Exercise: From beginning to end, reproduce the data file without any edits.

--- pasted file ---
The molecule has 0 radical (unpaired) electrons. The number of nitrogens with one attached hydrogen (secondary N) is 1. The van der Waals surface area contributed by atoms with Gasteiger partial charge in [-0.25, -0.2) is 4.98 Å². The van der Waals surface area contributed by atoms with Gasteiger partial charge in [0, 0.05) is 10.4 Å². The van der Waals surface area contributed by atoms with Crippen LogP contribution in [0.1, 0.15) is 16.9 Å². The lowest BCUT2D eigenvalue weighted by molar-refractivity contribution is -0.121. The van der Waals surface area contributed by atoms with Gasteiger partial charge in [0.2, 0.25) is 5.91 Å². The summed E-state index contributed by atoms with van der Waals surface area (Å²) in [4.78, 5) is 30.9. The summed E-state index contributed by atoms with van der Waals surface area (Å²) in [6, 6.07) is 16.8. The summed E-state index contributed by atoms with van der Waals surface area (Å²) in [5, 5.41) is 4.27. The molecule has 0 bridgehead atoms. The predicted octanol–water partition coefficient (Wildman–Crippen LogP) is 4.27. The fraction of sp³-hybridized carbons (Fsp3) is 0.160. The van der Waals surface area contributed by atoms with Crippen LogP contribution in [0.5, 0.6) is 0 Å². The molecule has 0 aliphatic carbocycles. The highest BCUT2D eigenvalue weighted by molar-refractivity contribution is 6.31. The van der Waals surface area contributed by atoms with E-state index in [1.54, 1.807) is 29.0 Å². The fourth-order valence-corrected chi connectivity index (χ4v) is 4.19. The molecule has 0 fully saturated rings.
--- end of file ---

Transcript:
The molecule has 0 radical (unpaired) electrons. The number of nitrogens with one attached hydrogen (secondary N) is 1. The van der Waals surface area contributed by atoms with Gasteiger partial charge in [-0.25, -0.2) is 4.98 Å². The van der Waals surface area contributed by atoms with Gasteiger partial charge in [0, 0.05) is 10.4 Å². The van der Waals surface area contributed by atoms with Crippen LogP contribution in [0.1, 0.15) is 16.9 Å². The lowest BCUT2D eigenvalue weighted by molar-refractivity contribution is -0.121. The van der Waals surface area contributed by atoms with Gasteiger partial charge in [0.2, 0.25) is 5.91 Å². The summed E-state index contributed by atoms with van der Waals surface area (Å²) in [4.78, 5) is 30.9. The summed E-state index contributed by atoms with van der Waals surface area (Å²) in [6, 6.07) is 16.8. The summed E-state index contributed by atoms with van der Waals surface area (Å²) in [5, 5.41) is 4.27. The molecule has 0 bridgehead atoms. The predicted octanol–water partition coefficient (Wildman–Crippen LogP) is 4.27. The fraction of sp³-hybridized carbons (Fsp3) is 0.160. The van der Waals surface area contributed by atoms with Crippen LogP contribution in [0.5, 0.6) is 0 Å². The molecule has 0 aliphatic carbocycles. The highest BCUT2D eigenvalue weighted by molar-refractivity contribution is 6.31. The van der Waals surface area contributed by atoms with E-state index in [1.54, 1.807) is 29.0 Å². The fourth-order valence-corrected chi connectivity index (χ4v) is 4.19. The molecule has 0 fully saturated rings.